Reduction Linocut and Drypoint Print Mix

drypoint and linocut print still life in color of a plate with apples and cheese and crackers

Save for later & Share!

Reduction Linocut and Drypoint Print Mix

Snacking Geometry is a Reduction Linocut and Drypoint print still life, created for a print exchange. Printmakers Connect is a group that “meets” at 8:30am Pacific time every Thursday on the audio-only social app Clubhouse. Have you ever listened in?

Printmakers Connect attendees discuss all things print-related, and the group is moderated by printmaker Gregory Santos. There is also a Printmaker’s Connect Instagram account here, so follow along on Instagram for updates and news.

What is a Print Exchange? Printmakers sign up to create a print edition large enough to gift a print to each exchange contributor. The print theme might be based on a color palette, a particular printmaking method, or even a word. If twelve printmakers participate, you’ll each have twelve prints after the exchange is complete. Sound fun? It is!

Quick sketch of a still life idea, and photos of the eventual design setup, arranged in the kitchen with a few edible props. 🙂

Printmaking Print Exchange

Thirty-Four printmakers from the weekly Printmakers Connect group on Clubhouse created editions for this print exchange.

David Wischer is an Assistant Professor from the University of Kentucky School of Art and Visual Studies. Each artist in the exchange sent their completed set of prints to him in Kentucky. David collated all the prints, assembled a colophon for the folio, and will ship a parcel of 34 prints to each of the participating artists.

David also arranged an exhibit of the prints at the University in Kentucky. He’s already busy teaching and making art, so taking this project on was very generous. He’s a good man.

David Wischer took this photo of the tower of boxed print exchange portfolios headed out in the mail to all the printmakers who participated. It’s going to be a very exciting day when this parcel arrives! (Photo by David Wischer.)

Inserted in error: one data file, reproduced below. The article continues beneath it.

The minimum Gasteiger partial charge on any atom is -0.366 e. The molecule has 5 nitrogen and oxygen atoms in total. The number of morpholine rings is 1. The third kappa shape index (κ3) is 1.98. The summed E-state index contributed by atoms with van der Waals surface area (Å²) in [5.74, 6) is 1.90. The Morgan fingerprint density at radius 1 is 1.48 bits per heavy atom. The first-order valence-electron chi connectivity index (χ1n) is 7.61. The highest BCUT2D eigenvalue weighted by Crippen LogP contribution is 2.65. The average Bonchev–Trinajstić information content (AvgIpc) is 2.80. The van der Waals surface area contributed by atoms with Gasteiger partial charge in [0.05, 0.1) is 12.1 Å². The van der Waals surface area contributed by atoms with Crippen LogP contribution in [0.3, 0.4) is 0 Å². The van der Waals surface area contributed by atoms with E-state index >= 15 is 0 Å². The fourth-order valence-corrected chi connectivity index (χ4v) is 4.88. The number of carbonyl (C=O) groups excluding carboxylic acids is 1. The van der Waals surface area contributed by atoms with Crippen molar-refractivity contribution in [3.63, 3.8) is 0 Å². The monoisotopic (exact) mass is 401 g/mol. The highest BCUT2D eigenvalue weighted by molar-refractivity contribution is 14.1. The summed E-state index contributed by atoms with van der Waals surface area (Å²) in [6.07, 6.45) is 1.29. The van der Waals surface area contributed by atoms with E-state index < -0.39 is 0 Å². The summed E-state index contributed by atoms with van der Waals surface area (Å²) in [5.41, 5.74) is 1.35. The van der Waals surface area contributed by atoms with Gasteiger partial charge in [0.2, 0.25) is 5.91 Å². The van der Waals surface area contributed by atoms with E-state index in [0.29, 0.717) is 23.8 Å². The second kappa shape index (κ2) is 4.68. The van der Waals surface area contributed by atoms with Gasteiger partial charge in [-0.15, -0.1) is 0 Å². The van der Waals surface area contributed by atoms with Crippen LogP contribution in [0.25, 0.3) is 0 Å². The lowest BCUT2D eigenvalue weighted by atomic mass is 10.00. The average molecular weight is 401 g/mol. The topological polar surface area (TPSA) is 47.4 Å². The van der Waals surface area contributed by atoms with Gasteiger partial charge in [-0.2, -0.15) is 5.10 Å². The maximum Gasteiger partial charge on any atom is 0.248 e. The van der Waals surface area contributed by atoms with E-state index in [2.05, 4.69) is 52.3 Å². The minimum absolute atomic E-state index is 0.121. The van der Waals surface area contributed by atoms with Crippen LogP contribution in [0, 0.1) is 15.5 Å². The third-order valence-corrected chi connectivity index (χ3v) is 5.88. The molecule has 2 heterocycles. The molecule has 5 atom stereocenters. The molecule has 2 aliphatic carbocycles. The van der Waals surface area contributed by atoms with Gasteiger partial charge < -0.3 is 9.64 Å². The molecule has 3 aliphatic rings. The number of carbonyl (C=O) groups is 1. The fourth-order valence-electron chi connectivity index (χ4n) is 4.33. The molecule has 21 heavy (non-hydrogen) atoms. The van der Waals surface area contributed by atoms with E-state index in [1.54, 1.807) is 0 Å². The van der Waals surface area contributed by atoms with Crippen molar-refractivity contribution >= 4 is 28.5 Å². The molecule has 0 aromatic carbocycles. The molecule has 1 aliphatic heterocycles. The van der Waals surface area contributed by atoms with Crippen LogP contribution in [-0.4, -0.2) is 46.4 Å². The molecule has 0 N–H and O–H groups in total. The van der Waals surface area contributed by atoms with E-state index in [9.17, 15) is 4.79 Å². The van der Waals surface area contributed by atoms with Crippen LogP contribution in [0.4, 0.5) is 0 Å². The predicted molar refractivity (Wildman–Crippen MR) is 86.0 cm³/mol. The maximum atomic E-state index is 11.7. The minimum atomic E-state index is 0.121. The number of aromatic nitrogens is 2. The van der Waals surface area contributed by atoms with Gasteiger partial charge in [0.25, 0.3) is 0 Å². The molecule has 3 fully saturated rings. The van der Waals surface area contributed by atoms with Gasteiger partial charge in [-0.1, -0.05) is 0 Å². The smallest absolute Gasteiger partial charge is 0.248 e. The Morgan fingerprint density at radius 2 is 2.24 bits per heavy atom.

Playing with the layout in a sketch notebook, and planning the drypoint.

Planning a Linocut and Drypoint Print Combination

There were no printmaking methods or theme restrictions for this exchange – but the paper had to measure 11×14. The title of the folio is Leave Quietly, which is a nod to the exit button on the Clubhouse app. While listening to a group conversation, the button you press to exit is labeled “leave quietly”.

I’ve been thinking about a series of still life and interior scenes, so I sketched rough ideas for this first print in pencil. Next, I used the camera on my phone to take reference photos with a plate and some edible props in my kitchen (see above).

If you’re looking for resources to inspire your next foray into a linocut still life project, have a look at this post assembled to help conjure ideas for linocut designs. All the supplies used to make this print are listed below.

Inscribing a drypoint on a sheet of plexiglass – shapes, and cross-hatching made with a stainless scribe
After inking and wiping the drypoint plate, and sending it through the press, and pulling a proof print.
A sheet of linoleum, sanded and cleaned, on top of a stack of freshly torn printmaking paper, ready to carve and print.
Mixing ink for the color palette I planned for the first impressions of this reduction linocut.
Linocut prints drying in the studio
Printing the drypoint on top of the color linocut
Preparing to label, number, and sign the edition (40).
Snacking Geometry 12×9 linocut and drypoint (a few extra prints are available in my Etsy shop)
The process for the still life print in this post is similar to this video; this is a demo of printing drypoint over a collagraph print. (The finished Drypoint and Collagraph Print is here.) The blog post about this Mermaid and Whale art is here.